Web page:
A complaint by the ACC against the Sunday Star-Times for a report published on August 21, has not been upheld by the New Zealand Press Council, but the Council expressed some reservations about the way the corporation's complaint to the newspaper had been handled by both parties.

Client services manager for the ACC, Fred Cockram complained that the heading on the report "ACC in secret meeting" left the reader with the impression that :
* the ACC had attempted to interfere with the appeal rights of claimants;
* this attempt was covert;
* District Court judges had agreed to measures designed to iimpede judicial procedures.

He said the report was set on misrepresentation; that the use of the word "secret" implied improper actions by the ACC, and that the presentation of the ACC's responses were aimed at making them unbelievable and reinforced a belief that something underhand had occurred.

Mr Cockram sought a correction in the next issue of the Sunday Star-Times and an aplogy to the district court judges concerned.

When the paper's editor Michael Prain didn't respond, Mr Cockram asked the Press Council to consider the matter.

Essentially the Sunday Star-Times learned, it seems from an urgent appeal hearing before Judge Robert Kerr involving the estate of a man who died of asbestos exposure, that there had been a meeting involving the ACC, the Chief District Court Judge and other judges who hear ACC appeals. The meeting decided not to schedule further appeals relating to one particular section of the Act, in the meantime.

ACC says that section stops the Corporation making payments to people who lodge claims for personal injury 12 months or more after suffering that injury. Because two separate district court decisions had suggested that section of the Act didn't apply to one particular category of complaint, the ACC had been given leave to appeal to the High Court to clarify the situation.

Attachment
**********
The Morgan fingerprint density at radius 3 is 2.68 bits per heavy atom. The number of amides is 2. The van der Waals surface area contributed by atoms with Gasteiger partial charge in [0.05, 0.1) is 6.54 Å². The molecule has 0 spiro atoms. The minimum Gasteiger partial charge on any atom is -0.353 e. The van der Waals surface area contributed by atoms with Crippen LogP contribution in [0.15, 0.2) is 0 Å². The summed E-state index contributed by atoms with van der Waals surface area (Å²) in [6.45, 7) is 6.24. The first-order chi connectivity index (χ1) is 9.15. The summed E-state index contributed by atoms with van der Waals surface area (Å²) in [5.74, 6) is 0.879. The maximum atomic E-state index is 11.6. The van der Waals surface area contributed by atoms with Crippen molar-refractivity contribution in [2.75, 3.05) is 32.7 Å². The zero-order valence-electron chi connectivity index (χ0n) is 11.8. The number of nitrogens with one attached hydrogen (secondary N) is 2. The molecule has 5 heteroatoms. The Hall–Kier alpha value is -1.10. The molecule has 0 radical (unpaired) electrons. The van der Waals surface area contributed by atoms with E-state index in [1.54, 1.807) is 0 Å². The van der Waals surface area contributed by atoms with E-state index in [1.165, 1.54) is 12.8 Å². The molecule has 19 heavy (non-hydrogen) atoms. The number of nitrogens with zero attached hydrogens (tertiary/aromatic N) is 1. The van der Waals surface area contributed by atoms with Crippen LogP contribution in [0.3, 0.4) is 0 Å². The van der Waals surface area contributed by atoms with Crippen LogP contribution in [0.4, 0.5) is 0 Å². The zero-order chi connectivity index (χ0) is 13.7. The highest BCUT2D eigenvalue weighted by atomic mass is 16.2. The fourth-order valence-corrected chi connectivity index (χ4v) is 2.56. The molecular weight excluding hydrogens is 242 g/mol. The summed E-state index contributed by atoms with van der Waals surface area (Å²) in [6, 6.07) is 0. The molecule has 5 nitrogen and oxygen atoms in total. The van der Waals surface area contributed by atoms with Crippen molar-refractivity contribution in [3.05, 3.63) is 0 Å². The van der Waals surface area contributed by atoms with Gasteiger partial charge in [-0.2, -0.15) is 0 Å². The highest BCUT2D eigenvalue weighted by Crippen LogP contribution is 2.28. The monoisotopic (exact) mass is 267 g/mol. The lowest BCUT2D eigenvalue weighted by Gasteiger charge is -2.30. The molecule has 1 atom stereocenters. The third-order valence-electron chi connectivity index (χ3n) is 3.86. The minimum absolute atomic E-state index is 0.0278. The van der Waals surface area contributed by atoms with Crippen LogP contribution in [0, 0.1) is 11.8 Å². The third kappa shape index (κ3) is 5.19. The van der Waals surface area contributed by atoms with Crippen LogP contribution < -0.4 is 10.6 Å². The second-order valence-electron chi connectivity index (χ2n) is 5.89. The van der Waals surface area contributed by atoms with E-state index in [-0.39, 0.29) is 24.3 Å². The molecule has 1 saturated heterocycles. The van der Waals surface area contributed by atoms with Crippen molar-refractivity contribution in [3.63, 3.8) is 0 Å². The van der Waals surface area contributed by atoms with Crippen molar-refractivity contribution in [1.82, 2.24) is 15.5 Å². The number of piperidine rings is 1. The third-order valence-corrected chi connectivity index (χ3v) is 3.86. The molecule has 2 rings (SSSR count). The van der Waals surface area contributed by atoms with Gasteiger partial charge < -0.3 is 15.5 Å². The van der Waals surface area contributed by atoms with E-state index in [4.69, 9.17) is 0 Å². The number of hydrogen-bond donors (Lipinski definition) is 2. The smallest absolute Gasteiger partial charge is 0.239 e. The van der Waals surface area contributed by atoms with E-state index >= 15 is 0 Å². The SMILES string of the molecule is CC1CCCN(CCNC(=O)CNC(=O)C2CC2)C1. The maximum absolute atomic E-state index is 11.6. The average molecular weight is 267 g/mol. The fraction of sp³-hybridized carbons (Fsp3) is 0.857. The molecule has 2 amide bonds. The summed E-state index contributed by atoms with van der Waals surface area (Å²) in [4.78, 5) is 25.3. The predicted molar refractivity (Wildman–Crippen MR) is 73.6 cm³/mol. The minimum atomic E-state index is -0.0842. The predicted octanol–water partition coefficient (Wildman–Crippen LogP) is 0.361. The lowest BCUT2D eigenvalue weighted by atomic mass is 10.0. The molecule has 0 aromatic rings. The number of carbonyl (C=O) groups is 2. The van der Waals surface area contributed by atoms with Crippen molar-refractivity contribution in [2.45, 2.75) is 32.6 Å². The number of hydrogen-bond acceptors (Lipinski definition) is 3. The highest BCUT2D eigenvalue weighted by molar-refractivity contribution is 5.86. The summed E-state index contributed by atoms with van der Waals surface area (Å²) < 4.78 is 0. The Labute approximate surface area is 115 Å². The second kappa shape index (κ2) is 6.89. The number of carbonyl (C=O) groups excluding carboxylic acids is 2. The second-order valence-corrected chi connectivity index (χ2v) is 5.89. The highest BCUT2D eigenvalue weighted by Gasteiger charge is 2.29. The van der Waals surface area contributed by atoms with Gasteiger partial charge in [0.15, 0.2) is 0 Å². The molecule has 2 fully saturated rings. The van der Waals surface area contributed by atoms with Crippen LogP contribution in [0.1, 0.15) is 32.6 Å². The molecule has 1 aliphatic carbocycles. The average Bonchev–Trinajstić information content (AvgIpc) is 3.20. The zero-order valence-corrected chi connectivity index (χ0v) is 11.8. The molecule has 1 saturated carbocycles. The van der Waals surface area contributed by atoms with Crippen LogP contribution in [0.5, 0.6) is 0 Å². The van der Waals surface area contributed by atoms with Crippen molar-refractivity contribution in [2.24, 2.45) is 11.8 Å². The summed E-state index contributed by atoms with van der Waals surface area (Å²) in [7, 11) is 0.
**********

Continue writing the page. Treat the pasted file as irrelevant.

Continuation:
The ACC says the meeting decided not to schedule further appeals under that section of the Act until the High Court had ruled, to save claimants and the corporation time and money.

Mr Cockram says all this was explained to the reporter who, in the ACC's view, still chose to write his article in such a way as to undermine the credibility of its denials of anything improper having occurred. the use of the words "secret," "stifle," and "sinister" were used as examples of this contention.

In his response to the Press Council, Mr Prain defended the report. . He said the ACC seemed concerned not with the report's accuracy, but with the interpretation of facts that readers might draw. He rejected Mr Cockram's assertions that the article failed to adequately present the ACC's position and defended the use of ther word "secret" by quoting a dictionary definition.

The article, he said, had prominently used ACC's denial that there was anything sinister in the May 24 meeting "sinister" being a word Mr Cockram himself used in his letter to Mr Prain. Mr Prain also said the facts proved the article's points - the ACC had tried, unsuccessfully, to use a decision made by the May 24 meeting to delay certain appeals, to have the appeal before Judge Kerr adjourned.

In its decision the Press Council found the article was accurate as far as it went. Whether it went far enough in putting the ACC's view was a matter of opinion, though it found the newspaper, by incorporating a few extra words as to why the May 24 meeting decided to schedule no further appeals on this category of complaint until the High Court decision was known, would have left the corporation no room for complaint.

However, it further found this was a complaint for which other remedies could and should have been pursued and that it should not have had to be dealt with by the Press Council. It was a matter that could have been handled, for example, by way of a letter to the editor, for publication, putting the corporation's view. The complaint seemed to stem from a failure of communications on both sides.

The Council expressed its disappointment that the Sunday Star-Times editor didn't respond to Mr Cockram's complaint until it was referred to the Press Council.


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